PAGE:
|Long Day Care and Preschool||36 months to school age||1 staff member to 11 children**||1 January 2016|
|Long Day Care and Preschool||Mixed Age Groups||A proportional formula will be applied based on the above ratios||1 January 2012|
*A staff-to-child ratio of 1:4 for children 25 to 35 months will be retained in Victoria where this ratio currently applies, instead of 1:5 under the National Quality Standard.
**A staff-to-child ratio of 1:10 for children 36 months to school age will be retained in New South Wales, Western Australia and Tasmania where this ratio currently applies, instead of 1:11 under the National Quality Standard.
|Family Day Care||Mixed age groups of children||1 staff member to 7 children with a maximum of four children not yet attending school||1 January 2014|
|Outside School Hours Care||See below|
The National Quality Standard and ratings system will also apply to Outside School Hours Care but at this stage no changes to staff-to-child ratios or staff qualifications are proposed.
The new framework will be in place by 1 January 2012, with changes to staff-to-child ratios and qualifications being phased in over a number of years.
More Highly Qualified Staff
Another key change under the National Quality Standard is the introduction of new requirements for early childhood education and care services to have more highly qualified staff.
The following qualification requirements for staff will apply:
By 1 January 2014:
- An early childhood teacher will need to be in attendance all of the time when long day care and preschool services are being provided to 25 children or more.
- An early childhood teacher will need to be in attendance some of the time when long day care and preschool services are being provided to less than 25 children.
- Within each long day care centre or preschool, half of all staff will need to have (or be actively working towards) a Diploma-level early childhood education and care qualification or above, and the remaining staff will all be required to have (or be actively working towards) a Certificate III level early childhood education and care qualification or equivalent.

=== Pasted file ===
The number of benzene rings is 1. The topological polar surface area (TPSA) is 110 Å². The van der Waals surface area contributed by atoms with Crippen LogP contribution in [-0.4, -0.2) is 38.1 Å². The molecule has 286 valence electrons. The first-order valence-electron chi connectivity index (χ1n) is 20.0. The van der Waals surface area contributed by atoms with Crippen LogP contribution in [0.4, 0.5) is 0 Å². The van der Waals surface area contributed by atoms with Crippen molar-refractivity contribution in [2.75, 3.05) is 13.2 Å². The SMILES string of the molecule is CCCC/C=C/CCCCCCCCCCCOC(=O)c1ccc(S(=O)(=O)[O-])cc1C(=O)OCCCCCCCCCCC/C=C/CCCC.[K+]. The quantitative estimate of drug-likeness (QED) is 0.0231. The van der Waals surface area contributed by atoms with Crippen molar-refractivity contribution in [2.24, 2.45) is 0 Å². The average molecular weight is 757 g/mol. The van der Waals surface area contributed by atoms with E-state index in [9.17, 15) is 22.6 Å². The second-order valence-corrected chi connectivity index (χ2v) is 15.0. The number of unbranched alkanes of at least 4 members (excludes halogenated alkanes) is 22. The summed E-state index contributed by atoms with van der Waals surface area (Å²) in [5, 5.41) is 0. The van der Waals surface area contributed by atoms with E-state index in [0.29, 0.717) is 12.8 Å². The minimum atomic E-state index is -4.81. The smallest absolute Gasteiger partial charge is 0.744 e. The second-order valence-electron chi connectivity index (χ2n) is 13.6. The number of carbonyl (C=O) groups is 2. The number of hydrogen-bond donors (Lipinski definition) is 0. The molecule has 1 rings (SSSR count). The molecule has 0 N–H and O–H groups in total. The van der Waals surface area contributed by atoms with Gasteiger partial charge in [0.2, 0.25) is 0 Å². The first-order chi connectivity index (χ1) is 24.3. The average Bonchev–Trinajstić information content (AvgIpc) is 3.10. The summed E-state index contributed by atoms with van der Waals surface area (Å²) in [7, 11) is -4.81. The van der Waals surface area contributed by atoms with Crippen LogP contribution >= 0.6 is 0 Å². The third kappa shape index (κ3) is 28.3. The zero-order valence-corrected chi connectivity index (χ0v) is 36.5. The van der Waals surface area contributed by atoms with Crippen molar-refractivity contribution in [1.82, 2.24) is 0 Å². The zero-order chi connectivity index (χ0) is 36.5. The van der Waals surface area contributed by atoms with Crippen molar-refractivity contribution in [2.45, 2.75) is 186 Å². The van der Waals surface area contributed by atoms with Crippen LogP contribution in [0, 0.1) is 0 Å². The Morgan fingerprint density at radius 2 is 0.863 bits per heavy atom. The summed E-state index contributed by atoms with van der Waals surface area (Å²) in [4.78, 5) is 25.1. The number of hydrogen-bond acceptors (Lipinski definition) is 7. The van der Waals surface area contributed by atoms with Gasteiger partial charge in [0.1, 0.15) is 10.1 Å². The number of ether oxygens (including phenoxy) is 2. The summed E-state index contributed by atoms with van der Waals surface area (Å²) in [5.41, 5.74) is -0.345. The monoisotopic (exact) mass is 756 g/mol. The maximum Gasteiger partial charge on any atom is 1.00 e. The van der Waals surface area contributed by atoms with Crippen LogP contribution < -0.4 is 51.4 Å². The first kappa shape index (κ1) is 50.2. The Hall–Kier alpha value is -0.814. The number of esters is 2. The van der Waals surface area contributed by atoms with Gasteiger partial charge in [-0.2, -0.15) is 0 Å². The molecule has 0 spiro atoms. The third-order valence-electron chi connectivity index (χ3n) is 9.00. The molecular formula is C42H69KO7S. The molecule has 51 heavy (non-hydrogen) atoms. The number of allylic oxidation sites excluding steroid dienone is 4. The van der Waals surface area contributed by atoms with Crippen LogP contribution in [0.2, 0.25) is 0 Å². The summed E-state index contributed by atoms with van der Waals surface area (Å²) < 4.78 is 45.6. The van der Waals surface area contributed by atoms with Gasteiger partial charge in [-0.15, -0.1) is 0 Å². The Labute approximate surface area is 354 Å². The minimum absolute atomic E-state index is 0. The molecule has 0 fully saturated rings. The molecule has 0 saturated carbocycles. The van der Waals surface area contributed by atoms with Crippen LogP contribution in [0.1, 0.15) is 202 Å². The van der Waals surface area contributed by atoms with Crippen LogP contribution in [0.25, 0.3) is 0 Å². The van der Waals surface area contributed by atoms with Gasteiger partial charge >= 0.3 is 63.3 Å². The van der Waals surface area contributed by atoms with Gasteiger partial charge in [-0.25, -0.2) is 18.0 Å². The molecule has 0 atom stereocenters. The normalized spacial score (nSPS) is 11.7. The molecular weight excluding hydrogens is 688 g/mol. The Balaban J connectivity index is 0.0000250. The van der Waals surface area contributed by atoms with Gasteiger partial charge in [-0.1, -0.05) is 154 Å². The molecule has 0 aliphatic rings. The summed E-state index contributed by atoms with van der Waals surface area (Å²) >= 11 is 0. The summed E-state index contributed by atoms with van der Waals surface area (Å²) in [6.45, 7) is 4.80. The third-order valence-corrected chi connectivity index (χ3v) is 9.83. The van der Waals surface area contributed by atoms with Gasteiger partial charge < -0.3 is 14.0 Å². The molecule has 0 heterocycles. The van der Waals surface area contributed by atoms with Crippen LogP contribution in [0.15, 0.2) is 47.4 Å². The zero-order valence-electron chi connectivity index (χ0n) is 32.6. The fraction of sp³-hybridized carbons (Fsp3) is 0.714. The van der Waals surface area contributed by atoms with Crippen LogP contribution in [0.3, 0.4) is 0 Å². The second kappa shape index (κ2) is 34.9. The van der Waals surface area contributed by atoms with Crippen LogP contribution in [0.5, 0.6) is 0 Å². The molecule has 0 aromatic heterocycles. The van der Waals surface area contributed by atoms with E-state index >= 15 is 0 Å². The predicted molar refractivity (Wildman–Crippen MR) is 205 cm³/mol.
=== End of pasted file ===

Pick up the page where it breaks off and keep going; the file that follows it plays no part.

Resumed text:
- All family day care coordinators will need to have a diploma-level early childhood education and care qualification or above.
- All family day carers will be required to have (or be actively working towards) a Certificate III level early childhood education and care qualification, or equivalent.
By 1 January 2020:
- A second early childhood teacher, or another suitably qualified leader, will need to be in attendance all of the time when long day care and preschool services are being provided to more than 80 children.
- A second early childhood teacher, or another suitably qualified leader, will need to be in attendance at least half of the time when long day care and preschool services are being provided to 60 children or more.
So what does all this means for Australia’s child care industry and early childhood education on the whole?
Lower Staff ratios + greater staff qualification requirements = Increased demand for childcare workers (great for those about to study child care!) + better qualified staff at childcare centers (and greater opportunities in the future for those wanting to go on to do their Diploma of Children’s Services) = better quality care for Australia’s children overall! A win for the childcare industry and parents right across the country!